Adapting the crop-per-drop research for use as an indicator turned out to be challenging in two very different ways. First, the standard had to be measurable. Measuring evapotranspiration is a pain — it requires a lot of expensive equipment and a bunch of computation and interpretation. Instead, we went back to the idea of variation in water consumption and in yield between climate zones such as arid versus humid and also within climate zones. We defined new climate zones and assumed every sugarcane farm would have the same evapotranspiration. Then, to figure out crop per drop the farmer only has to measure the “crop” part. They are already measuring production because that’s what they get paid for.
The second really important challenge came about because Bonsucro is a stakeholder organization and stakeholders want to adopt standards that they can attain. A farmer can’t realistically move their farm to a place with more water, but they could improve their management techniques and achieve higher yields. That’s why the standard compares crop per drop among farms in the same climate zones. The idea is to push producers to do the best job possible given their geographic constraints, not punish them because they live in a drier place.
The lead-up to publishing the revised standard and presenting it to their members was hectic. Nicolas was the one explaining how the climate zones were defined and talking about why using them means that comparing yield is really comparing crop per drop, and I had to get him just the right images and text.
He was traveling all over the place and talking with stakeholders, so I would often wake up to an email asking for a map showing a close-up of climate zones in India or the yield cutoff for a certain location in Brazil.
It was definitely not the kind of schedule regular academic research functions on — and it was exciting! All in a flurry, the standard was finally updated and the yield attainment maps were published, and then we just had to wait until the stakeholders voted.
And what happened?
They voted yes! The new production standards were approved. The standard says that producers need to have crop per drop as good as the best half of their peers. Globally, that means that as Bonsucro moves toward certifying 20 percent of the world’s sugarcane production by 2020, all that sugarcane will have to meet the new water standard.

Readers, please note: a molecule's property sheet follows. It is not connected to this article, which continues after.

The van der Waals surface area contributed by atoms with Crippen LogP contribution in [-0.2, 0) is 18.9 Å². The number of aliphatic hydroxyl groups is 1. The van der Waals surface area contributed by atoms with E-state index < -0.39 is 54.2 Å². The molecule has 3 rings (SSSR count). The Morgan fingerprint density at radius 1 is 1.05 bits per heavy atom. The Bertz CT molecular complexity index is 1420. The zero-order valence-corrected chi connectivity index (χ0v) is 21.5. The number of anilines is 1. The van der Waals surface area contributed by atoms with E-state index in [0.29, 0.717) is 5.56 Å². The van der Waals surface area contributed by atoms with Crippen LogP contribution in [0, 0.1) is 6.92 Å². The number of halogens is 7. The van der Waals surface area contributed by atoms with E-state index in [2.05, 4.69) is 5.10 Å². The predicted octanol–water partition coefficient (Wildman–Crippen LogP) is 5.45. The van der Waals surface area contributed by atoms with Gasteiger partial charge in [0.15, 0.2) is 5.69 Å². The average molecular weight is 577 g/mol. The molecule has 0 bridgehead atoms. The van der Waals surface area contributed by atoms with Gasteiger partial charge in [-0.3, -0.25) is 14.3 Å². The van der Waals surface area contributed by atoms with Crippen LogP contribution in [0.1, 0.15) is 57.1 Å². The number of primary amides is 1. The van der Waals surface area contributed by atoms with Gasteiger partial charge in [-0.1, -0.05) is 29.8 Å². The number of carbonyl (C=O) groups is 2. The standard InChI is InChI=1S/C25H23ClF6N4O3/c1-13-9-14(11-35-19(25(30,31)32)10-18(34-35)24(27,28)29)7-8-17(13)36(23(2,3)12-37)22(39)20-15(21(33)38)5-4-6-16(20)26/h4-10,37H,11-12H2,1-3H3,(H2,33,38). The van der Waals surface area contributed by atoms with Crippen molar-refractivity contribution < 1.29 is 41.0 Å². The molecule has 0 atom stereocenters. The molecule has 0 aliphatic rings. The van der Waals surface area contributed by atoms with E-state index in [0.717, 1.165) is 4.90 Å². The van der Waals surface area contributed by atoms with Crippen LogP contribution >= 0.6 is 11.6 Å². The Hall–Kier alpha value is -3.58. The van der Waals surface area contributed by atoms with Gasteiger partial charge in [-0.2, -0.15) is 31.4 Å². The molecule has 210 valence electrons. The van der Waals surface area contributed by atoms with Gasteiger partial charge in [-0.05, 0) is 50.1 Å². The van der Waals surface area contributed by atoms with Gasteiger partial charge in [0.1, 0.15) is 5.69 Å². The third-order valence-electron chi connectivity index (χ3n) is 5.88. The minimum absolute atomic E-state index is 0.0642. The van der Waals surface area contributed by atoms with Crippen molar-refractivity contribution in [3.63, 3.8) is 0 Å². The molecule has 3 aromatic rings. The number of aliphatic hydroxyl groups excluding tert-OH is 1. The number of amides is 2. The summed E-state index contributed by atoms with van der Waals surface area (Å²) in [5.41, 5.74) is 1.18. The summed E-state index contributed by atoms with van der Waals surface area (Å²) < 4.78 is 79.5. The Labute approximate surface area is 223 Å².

We don’t know exactly which farms will get certified, or what their crop per drop would have been before and after certification, but if we figure at least half of the farms will have to improve to meet the standard, we’re talking about getting better use out of more than 500 billion gallons of water each year.
Wow! So, what’s next for the Global Water Initiative you’re leading?
I’m really excited about where the Global Water Initiative is headed. I see a lot of benefit in providing context for on-the-ground projects.
First, we can help answer the question: “Are you doing a good job using water productively?” Because how can you even know what a “good job” is without knowing what’s possible? When GWI provides the range of crop per drop around the world, a farmer or project has a better idea of what goals to set, just like Bonsucro did. I’m continuing to work with Bonsucro to see if we can develop a second part of the standard for water, in order to reward growers who don’t irrigate or who use the best technology available. That way, when the next iteration of the production standard comes along, we’ll be ready to go.
Second, GWI is working now to expand into sectors other than agriculture, particularly manufacturing. There’s some information about how much water an average widget factory uses — but, just like with crop per drop, there’s going to be a range of widget per drop, and we want to identify where people could get more widget bang for their water buck.
We can also think about energy per drop and households per drop — there’s a lot of room to expand.
GWI is working to figure out how big an impact an increase in water productivity can make. That helps provide guidance about the types of interventions that might be worth investing in for different regions.
And third, GWI is doing a lot of work with the Natural Capital Project on their water ecosystem services work. We’re thinking a lot about watershed investments and quantifying trade-offs and synergies between getting water and other valuable ecosystem services from the landscape.
Banner photo @iStockphoto.com/PhillipMinnis